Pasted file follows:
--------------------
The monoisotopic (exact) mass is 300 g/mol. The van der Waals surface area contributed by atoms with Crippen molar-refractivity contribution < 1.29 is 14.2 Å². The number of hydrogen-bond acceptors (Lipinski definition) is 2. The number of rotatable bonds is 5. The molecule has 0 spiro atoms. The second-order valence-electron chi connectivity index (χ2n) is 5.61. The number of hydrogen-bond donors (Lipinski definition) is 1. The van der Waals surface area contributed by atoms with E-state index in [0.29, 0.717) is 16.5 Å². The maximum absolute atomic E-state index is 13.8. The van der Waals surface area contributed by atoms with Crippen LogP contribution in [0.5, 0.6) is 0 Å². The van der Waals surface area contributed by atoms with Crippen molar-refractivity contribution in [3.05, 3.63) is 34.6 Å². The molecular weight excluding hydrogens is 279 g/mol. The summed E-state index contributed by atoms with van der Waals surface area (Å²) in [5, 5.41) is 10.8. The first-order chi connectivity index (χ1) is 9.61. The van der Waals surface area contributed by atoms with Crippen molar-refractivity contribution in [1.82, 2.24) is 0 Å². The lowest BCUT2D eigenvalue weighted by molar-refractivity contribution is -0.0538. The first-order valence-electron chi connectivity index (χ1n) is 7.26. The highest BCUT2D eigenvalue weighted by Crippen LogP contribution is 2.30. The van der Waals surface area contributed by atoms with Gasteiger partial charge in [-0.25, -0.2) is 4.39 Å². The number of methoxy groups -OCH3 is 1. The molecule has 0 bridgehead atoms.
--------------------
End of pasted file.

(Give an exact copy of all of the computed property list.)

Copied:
The monoisotopic (exact) mass is 300 g/mol. The van der Waals surface area contributed by atoms with Crippen molar-refractivity contribution < 1.29 is 14.2 Å². The number of hydrogen-bond acceptors (Lipinski definition) is 2. The number of rotatable bonds is 5. The molecule has 0 spiro atoms. The second-order valence-electron chi connectivity index (χ2n) is 5.61. The number of hydrogen-bond donors (Lipinski definition) is 1. The van der Waals surface area contributed by atoms with E-state index in [0.29, 0.717) is 16.5 Å². The maximum absolute atomic E-state index is 13.8. The van der Waals surface area contributed by atoms with Crippen LogP contribution in [0.5, 0.6) is 0 Å². The van der Waals surface area contributed by atoms with Crippen molar-refractivity contribution in [3.05, 3.63) is 34.6 Å². The molecular weight excluding hydrogens is 279 g/mol. The summed E-state index contributed by atoms with van der Waals surface area (Å²) in [5, 5.41) is 10.8. The first-order chi connectivity index (χ1) is 9.61. The van der Waals surface area contributed by atoms with Crippen molar-refractivity contribution in [1.82, 2.24) is 0 Å². The lowest BCUT2D eigenvalue weighted by molar-refractivity contribution is -0.0538. The first-order valence-electron chi connectivity index (χ1n) is 7.26. The highest BCUT2D eigenvalue weighted by Crippen LogP contribution is 2.30. The van der Waals surface area contributed by atoms with Gasteiger partial charge in [-0.25, -0.2) is 4.39 Å². The number of methoxy groups -OCH3 is 1. The molecule has 0 bridgehead atoms.